I DON’T know what depresses me more – Rhyl’s funfair or its replacement.
There may be some who will rejoice to see the end of the funfair and its replacement with offices, housing and hotel.
Others may be sad to see a landmark of the North Wales coastline disappear. I’m just a little disappointed that something for which the term ‘fading glory’ might have been coined is being replaced with something which sounds so bland.
There was nothing intrinsically wrong with the funfair, but as owner Rhyl Amusements chief exec Harold Robinson conceded: “There’s a lot of nostalgia attached to this place, but it is just not economically viable any more.”
He’s got a better grip of the economics of it than I have, being at the sharp end of trying to tempt people onto the waltzers, but we’ll get back to nostalgia a little later.
But I have to say that even the name of its replacement – Ocean Plaza – makes my heart sink.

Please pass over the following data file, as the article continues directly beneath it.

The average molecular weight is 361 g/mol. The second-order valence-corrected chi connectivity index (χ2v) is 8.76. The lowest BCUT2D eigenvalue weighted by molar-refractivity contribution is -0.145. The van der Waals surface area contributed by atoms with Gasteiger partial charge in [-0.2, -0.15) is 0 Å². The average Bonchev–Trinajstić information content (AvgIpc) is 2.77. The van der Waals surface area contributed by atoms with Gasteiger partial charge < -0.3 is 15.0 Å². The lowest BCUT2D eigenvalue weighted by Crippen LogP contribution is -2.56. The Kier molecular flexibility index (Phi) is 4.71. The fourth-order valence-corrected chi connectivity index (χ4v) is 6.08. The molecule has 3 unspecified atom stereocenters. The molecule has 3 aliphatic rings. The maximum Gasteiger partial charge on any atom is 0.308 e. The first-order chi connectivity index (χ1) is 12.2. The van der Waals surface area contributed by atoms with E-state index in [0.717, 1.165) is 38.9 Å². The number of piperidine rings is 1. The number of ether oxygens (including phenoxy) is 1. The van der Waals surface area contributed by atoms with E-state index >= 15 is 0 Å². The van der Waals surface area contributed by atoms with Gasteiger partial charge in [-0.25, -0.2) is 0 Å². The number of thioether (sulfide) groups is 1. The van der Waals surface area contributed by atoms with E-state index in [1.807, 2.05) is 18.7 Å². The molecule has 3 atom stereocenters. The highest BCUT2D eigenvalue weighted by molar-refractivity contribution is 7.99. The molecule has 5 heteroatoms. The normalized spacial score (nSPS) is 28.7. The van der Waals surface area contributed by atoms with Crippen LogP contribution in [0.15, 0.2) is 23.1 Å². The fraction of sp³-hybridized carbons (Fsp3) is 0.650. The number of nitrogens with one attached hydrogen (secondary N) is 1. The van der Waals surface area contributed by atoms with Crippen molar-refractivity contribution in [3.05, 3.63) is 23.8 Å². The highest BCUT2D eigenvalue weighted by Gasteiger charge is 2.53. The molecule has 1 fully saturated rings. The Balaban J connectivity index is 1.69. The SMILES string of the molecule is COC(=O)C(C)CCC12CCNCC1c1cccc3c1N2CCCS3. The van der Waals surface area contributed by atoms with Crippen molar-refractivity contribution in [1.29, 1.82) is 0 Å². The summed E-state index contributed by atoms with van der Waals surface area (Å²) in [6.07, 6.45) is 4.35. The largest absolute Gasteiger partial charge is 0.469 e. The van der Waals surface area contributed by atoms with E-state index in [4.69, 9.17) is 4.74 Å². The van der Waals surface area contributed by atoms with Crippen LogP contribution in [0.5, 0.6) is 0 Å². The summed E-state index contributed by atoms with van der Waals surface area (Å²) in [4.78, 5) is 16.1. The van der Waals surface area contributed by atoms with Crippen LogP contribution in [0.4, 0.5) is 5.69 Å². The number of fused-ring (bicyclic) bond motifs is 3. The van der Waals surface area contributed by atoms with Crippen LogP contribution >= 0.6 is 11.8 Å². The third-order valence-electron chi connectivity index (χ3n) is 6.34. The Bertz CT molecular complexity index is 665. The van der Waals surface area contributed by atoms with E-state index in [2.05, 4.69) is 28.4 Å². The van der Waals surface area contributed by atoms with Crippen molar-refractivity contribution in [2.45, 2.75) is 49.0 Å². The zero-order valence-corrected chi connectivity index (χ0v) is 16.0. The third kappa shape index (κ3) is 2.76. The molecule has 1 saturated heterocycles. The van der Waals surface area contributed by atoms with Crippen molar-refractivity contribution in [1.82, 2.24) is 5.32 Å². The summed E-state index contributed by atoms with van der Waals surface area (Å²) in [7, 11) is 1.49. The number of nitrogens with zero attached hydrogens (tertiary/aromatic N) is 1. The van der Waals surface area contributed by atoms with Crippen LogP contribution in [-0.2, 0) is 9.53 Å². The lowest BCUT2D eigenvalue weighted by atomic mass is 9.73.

I know that some people living around the West End of Rhyl will see 50 flats, offices and a four-star hotel as an infinite improvement on a funfair, but they might not agree in a few years when the shiny newness of the flats has worn off and it’s just yet another nearly-new development on the North Wales coastline.
Because what’s also happening at the same time? Well Asda are moving their store there as well.
So what does Rhyl get to pull in the holiday punters? Yet another supermarket and a hotel, office and flats development. I can hear them cancelling their flights to Magaluf in their droves when they hear of those delights to be had in sunny North Wales .